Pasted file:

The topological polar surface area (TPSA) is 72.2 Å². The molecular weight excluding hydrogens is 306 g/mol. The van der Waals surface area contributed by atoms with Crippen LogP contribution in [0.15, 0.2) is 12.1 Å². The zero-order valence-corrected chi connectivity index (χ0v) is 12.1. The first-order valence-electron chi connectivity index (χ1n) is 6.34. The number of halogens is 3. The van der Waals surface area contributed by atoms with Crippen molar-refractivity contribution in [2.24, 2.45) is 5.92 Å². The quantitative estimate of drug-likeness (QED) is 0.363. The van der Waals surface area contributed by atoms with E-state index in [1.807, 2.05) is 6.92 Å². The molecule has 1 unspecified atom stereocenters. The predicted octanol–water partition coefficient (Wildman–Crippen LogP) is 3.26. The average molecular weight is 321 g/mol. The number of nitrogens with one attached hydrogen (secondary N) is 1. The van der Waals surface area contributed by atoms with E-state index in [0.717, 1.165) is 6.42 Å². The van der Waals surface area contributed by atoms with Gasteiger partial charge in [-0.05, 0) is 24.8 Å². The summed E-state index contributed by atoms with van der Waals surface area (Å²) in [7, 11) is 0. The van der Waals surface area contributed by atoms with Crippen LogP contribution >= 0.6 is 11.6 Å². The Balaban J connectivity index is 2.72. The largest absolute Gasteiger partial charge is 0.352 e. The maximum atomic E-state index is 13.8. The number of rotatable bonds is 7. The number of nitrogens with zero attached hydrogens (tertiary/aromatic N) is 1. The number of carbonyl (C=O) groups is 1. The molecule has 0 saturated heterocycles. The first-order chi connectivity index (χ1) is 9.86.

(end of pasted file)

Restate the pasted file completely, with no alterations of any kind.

The topological polar surface area (TPSA) is 72.2 Å². The molecular weight excluding hydrogens is 306 g/mol. The van der Waals surface area contributed by atoms with Crippen LogP contribution in [0.15, 0.2) is 12.1 Å². The zero-order valence-corrected chi connectivity index (χ0v) is 12.1. The first-order valence-electron chi connectivity index (χ1n) is 6.34. The number of halogens is 3. The van der Waals surface area contributed by atoms with Crippen molar-refractivity contribution in [2.24, 2.45) is 5.92 Å². The quantitative estimate of drug-likeness (QED) is 0.363. The van der Waals surface area contributed by atoms with E-state index in [1.807, 2.05) is 6.92 Å². The molecule has 1 unspecified atom stereocenters. The predicted octanol–water partition coefficient (Wildman–Crippen LogP) is 3.26. The average molecular weight is 321 g/mol. The number of nitrogens with one attached hydrogen (secondary N) is 1. The van der Waals surface area contributed by atoms with E-state index in [0.717, 1.165) is 6.42 Å². The van der Waals surface area contributed by atoms with Gasteiger partial charge in [-0.05, 0) is 24.8 Å². The summed E-state index contributed by atoms with van der Waals surface area (Å²) in [7, 11) is 0. The van der Waals surface area contributed by atoms with Crippen LogP contribution >= 0.6 is 11.6 Å². The Balaban J connectivity index is 2.72. The largest absolute Gasteiger partial charge is 0.352 e. The maximum atomic E-state index is 13.8. The number of rotatable bonds is 7. The number of nitrogens with zero attached hydrogens (tertiary/aromatic N) is 1. The number of carbonyl (C=O) groups is 1. The molecule has 0 saturated heterocycles. The first-order chi connectivity index (χ1) is 9.86.